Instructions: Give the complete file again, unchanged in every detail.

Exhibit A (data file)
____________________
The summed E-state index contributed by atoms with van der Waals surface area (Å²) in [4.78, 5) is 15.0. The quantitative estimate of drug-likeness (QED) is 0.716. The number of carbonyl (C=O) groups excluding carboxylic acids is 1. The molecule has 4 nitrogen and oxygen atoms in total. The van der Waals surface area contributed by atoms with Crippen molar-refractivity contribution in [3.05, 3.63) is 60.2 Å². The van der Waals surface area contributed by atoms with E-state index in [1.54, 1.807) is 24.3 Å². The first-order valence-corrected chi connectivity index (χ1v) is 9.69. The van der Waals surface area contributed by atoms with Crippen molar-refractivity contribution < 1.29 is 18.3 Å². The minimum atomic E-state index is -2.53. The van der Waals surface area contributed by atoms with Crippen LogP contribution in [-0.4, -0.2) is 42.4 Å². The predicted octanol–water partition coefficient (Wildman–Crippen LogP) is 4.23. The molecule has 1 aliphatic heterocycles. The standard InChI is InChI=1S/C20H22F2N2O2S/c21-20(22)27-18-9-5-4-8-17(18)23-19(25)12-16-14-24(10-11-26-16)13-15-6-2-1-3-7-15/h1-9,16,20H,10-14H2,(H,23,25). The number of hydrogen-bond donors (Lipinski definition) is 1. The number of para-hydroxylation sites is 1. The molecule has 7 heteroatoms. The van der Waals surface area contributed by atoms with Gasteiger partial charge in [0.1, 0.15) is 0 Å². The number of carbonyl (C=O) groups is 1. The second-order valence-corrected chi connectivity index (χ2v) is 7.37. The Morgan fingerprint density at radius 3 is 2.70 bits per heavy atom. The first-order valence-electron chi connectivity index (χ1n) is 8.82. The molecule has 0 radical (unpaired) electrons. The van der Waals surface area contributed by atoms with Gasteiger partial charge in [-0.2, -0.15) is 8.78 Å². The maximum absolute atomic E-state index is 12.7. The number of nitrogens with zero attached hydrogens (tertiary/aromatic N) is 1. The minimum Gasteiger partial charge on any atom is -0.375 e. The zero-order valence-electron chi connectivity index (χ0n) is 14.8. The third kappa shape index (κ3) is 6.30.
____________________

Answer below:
The summed E-state index contributed by atoms with van der Waals surface area (Å²) in [4.78, 5) is 15.0. The quantitative estimate of drug-likeness (QED) is 0.716. The number of carbonyl (C=O) groups excluding carboxylic acids is 1. The molecule has 4 nitrogen and oxygen atoms in total. The van der Waals surface area contributed by atoms with Crippen molar-refractivity contribution in [3.05, 3.63) is 60.2 Å². The van der Waals surface area contributed by atoms with E-state index in [1.54, 1.807) is 24.3 Å². The first-order valence-corrected chi connectivity index (χ1v) is 9.69. The van der Waals surface area contributed by atoms with Crippen molar-refractivity contribution < 1.29 is 18.3 Å². The minimum atomic E-state index is -2.53. The van der Waals surface area contributed by atoms with Crippen LogP contribution in [-0.4, -0.2) is 42.4 Å². The predicted octanol–water partition coefficient (Wildman–Crippen LogP) is 4.23. The molecule has 1 aliphatic heterocycles. The standard InChI is InChI=1S/C20H22F2N2O2S/c21-20(22)27-18-9-5-4-8-17(18)23-19(25)12-16-14-24(10-11-26-16)13-15-6-2-1-3-7-15/h1-9,16,20H,10-14H2,(H,23,25). The number of hydrogen-bond donors (Lipinski definition) is 1. The number of para-hydroxylation sites is 1. The molecule has 7 heteroatoms. The van der Waals surface area contributed by atoms with Gasteiger partial charge in [0.1, 0.15) is 0 Å². The number of carbonyl (C=O) groups is 1. The second-order valence-corrected chi connectivity index (χ2v) is 7.37. The Morgan fingerprint density at radius 3 is 2.70 bits per heavy atom. The first-order valence-electron chi connectivity index (χ1n) is 8.82. The molecule has 0 radical (unpaired) electrons. The van der Waals surface area contributed by atoms with Gasteiger partial charge in [-0.2, -0.15) is 8.78 Å². The maximum absolute atomic E-state index is 12.7. The number of nitrogens with zero attached hydrogens (tertiary/aromatic N) is 1. The minimum Gasteiger partial charge on any atom is -0.375 e. The zero-order valence-electron chi connectivity index (χ0n) is 14.8. The third kappa shape index (κ3) is 6.30.